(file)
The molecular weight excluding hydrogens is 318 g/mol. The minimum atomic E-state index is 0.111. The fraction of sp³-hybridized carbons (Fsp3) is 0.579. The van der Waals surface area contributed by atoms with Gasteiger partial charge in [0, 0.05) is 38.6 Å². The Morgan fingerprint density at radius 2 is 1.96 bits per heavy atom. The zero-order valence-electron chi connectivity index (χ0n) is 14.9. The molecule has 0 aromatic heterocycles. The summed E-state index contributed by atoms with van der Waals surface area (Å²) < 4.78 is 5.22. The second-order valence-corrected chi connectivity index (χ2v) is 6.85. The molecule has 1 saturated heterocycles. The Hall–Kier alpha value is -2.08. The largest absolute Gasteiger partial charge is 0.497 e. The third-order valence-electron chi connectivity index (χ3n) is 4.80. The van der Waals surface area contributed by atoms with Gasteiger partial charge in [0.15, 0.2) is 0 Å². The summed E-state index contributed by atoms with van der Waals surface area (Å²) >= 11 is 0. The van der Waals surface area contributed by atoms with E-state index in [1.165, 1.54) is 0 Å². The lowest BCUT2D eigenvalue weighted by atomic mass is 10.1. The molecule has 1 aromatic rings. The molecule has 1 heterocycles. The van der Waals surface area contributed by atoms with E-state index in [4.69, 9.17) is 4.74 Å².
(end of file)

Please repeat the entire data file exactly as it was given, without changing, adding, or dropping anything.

The molecular weight excluding hydrogens is 318 g/mol. The minimum atomic E-state index is 0.111. The fraction of sp³-hybridized carbons (Fsp3) is 0.579. The van der Waals surface area contributed by atoms with Gasteiger partial charge in [0, 0.05) is 38.6 Å². The Morgan fingerprint density at radius 2 is 1.96 bits per heavy atom. The zero-order valence-electron chi connectivity index (χ0n) is 14.9. The molecule has 0 aromatic heterocycles. The summed E-state index contributed by atoms with van der Waals surface area (Å²) < 4.78 is 5.22. The second-order valence-corrected chi connectivity index (χ2v) is 6.85. The molecule has 1 saturated heterocycles. The Hall–Kier alpha value is -2.08. The largest absolute Gasteiger partial charge is 0.497 e. The third-order valence-electron chi connectivity index (χ3n) is 4.80. The van der Waals surface area contributed by atoms with Gasteiger partial charge in [0.15, 0.2) is 0 Å². The summed E-state index contributed by atoms with van der Waals surface area (Å²) >= 11 is 0. The van der Waals surface area contributed by atoms with E-state index in [1.165, 1.54) is 0 Å². The lowest BCUT2D eigenvalue weighted by atomic mass is 10.1. The molecule has 1 aromatic rings. The molecule has 1 heterocycles. The van der Waals surface area contributed by atoms with E-state index in [4.69, 9.17) is 4.74 Å².